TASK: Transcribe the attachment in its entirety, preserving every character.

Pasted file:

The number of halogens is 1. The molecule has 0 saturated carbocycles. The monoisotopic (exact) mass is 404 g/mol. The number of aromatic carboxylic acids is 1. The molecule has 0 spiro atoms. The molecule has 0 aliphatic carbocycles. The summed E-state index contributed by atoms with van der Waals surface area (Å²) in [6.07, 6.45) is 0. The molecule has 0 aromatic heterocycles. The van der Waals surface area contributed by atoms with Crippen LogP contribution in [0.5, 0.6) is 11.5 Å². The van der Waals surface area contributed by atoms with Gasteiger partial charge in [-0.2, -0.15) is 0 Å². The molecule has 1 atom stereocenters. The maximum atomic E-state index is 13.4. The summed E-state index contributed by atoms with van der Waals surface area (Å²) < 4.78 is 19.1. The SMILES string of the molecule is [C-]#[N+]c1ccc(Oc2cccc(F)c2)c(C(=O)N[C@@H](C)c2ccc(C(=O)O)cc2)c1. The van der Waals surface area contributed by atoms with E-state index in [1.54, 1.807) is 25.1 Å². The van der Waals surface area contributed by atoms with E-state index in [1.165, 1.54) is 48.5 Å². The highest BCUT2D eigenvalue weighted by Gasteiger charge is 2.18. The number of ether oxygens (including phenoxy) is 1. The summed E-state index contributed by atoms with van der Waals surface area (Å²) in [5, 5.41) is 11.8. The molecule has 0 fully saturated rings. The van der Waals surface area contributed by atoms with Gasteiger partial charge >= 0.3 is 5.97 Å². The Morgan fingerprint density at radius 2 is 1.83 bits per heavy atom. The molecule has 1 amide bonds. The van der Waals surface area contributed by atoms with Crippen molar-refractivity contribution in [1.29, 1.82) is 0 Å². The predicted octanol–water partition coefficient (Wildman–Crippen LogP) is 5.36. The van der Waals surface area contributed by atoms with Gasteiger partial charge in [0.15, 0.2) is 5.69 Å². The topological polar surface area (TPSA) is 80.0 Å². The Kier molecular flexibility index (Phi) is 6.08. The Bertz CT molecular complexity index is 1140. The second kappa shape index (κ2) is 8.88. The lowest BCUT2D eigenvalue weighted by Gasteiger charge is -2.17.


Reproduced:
The number of halogens is 1. The molecule has 0 saturated carbocycles. The monoisotopic (exact) mass is 404 g/mol. The number of aromatic carboxylic acids is 1. The molecule has 0 spiro atoms. The molecule has 0 aliphatic carbocycles. The summed E-state index contributed by atoms with van der Waals surface area (Å²) in [6.07, 6.45) is 0. The molecule has 0 aromatic heterocycles. The van der Waals surface area contributed by atoms with Crippen LogP contribution in [0.5, 0.6) is 11.5 Å². The van der Waals surface area contributed by atoms with Gasteiger partial charge in [-0.2, -0.15) is 0 Å². The molecule has 1 atom stereocenters. The maximum atomic E-state index is 13.4. The summed E-state index contributed by atoms with van der Waals surface area (Å²) < 4.78 is 19.1. The SMILES string of the molecule is [C-]#[N+]c1ccc(Oc2cccc(F)c2)c(C(=O)N[C@@H](C)c2ccc(C(=O)O)cc2)c1. The van der Waals surface area contributed by atoms with E-state index in [1.54, 1.807) is 25.1 Å². The van der Waals surface area contributed by atoms with E-state index in [1.165, 1.54) is 48.5 Å². The highest BCUT2D eigenvalue weighted by Gasteiger charge is 2.18. The number of ether oxygens (including phenoxy) is 1. The summed E-state index contributed by atoms with van der Waals surface area (Å²) in [5, 5.41) is 11.8. The molecule has 0 fully saturated rings. The van der Waals surface area contributed by atoms with Gasteiger partial charge >= 0.3 is 5.97 Å². The Morgan fingerprint density at radius 2 is 1.83 bits per heavy atom. The molecule has 1 amide bonds. The van der Waals surface area contributed by atoms with Crippen molar-refractivity contribution in [1.29, 1.82) is 0 Å². The predicted octanol–water partition coefficient (Wildman–Crippen LogP) is 5.36. The van der Waals surface area contributed by atoms with Gasteiger partial charge in [0.15, 0.2) is 5.69 Å². The topological polar surface area (TPSA) is 80.0 Å². The Kier molecular flexibility index (Phi) is 6.08. The Bertz CT molecular complexity index is 1140. The second kappa shape index (κ2) is 8.88. The lowest BCUT2D eigenvalue weighted by Gasteiger charge is -2.17.